Any idea what the smallest species of Armadillo is? You guessed it! It is the tiny (only 3 or 4 inches long), and ever so cute, Pink Fairy Armadillo (Chlamyphorus truncatus)! This little resident of a small area of central Argentina is found in sandy desert areas where it lives by digging under ground with the huge claws in has on its front and rear feet. It digs in search of ants (its primary food source), worms and other subterranean invertebrates that it feeds on.
Those huge claws are actually so big that these armadillos can have trouble walking on firm surfaces. The advantages of having such impressive hardware becomes obvious when the creature digs. They can burrow so fast through the sand that they are sometimes referred to as ‘sand swimmers’ by native peoples of the area. Pink Fairy Armadillos spend the vast majority of their lives creating and moving through these underground tunnels where they generally live as solitary individuals or, sometimes, in pairs. Along with their underground lifestyle come several predicable adaptations common to organisms that have evolved to live in dark habitats. These include highly reduced eyes, but exceptional senses of touch and hearing.
Their subterranean life also makes these animals particularly sensitive to the effects of climate change. As soil temperatures change the ability of these small armadillos, which are able to store very little body fat, to thermoregulate and metabolize nutrients may be greatly effected. Another threat from climate change has to do with rainfall. When significant rains occur, the Pink Fairy Armadillos is forced to leave its burrow or else drown and the burrow fills with water. Once it is in the open, it is much more likely to get wet, and therefore cold, and therefore die of hypothermia due to a lack of insulation (again, no body fat). Further, when on the surface, Pink Fairy Armadillos are at risk of predation since they cannot escape by burrowing back underground. Two of the primary predators of Pink Fairy Armadillos are domestic dogs and cats. Wild boars are also a significant threat. One common effect of climate change is in altering the rainfall patterns of many areas, so an overall increase in predation risk is a very real possibility for this species.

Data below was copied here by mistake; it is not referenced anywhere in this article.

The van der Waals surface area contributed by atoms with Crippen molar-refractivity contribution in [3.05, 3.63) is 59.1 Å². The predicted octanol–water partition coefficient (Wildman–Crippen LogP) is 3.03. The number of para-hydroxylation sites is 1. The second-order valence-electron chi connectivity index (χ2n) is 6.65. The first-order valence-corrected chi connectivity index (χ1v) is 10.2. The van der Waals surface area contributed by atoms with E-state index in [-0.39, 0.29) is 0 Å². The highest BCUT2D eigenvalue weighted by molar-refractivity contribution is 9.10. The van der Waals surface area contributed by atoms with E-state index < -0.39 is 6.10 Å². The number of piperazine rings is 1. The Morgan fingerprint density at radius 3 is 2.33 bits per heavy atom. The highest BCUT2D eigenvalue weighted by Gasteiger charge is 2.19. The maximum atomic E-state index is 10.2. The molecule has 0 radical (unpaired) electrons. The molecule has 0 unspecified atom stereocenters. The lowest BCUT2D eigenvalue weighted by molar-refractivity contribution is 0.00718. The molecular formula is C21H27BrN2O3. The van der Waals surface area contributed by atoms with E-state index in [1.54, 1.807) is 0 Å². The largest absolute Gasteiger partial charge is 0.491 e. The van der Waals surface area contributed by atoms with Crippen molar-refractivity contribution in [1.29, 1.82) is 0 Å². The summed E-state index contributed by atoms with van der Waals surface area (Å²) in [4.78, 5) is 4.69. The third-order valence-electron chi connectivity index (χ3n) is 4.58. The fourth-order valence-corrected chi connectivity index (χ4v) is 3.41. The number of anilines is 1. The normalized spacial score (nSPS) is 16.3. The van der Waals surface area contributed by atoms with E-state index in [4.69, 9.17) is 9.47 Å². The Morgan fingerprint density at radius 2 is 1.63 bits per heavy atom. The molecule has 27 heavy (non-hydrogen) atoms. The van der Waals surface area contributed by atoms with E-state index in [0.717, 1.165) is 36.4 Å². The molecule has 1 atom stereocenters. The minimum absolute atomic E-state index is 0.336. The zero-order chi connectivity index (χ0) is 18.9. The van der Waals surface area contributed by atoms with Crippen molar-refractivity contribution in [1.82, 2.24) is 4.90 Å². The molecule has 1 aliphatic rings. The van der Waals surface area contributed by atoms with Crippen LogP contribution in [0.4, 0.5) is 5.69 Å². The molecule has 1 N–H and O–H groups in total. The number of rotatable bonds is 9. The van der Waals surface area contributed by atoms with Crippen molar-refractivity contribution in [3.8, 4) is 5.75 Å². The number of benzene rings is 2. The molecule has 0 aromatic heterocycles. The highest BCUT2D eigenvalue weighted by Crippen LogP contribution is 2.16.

These risks are also combined with several more. One is habitat destruction due to conversion of open land to farming which not only plows over burrows, but more importantly, changes the soil away from the sandy constancy needed by this species. Yet another problem for these animals is hunting for food, and trapping for the pet trade. It is illegal to keep Pink Fairy Armadillos as pets, however, they are so small and cute that a demand does exist, and a black market continues to meet that demand. This is especially bad because these animals are very sensitive to capture and die, often times in just a matter of hours, in captivity. This makes a couple of standard conservation strategies impossible. One classic is to start a captive breeding program of a species of interest in the hopes of being able to raise many individuals for release into the wild. Obviously this will not work of all the animals brought into captivity die immediately. Another common conservation strategy is relocation. If a population is in imminent danger (say from the expansion of farm lands), a bunch of animals can be captured, transported to a safe location with proper habitat, and released there to go about their business. Again, if the animals die during the journey, this strategy is not going to work out.
Fortunately, there are a number of Pink Fairy Armadillos that live in existing protected areas and legislation in the works in Argentina to expand these areas specifically to protect Pink Fairy Armadillo populations. Hopefully, this will be enough to give these neat little critters the space and sand they need to swim into the future.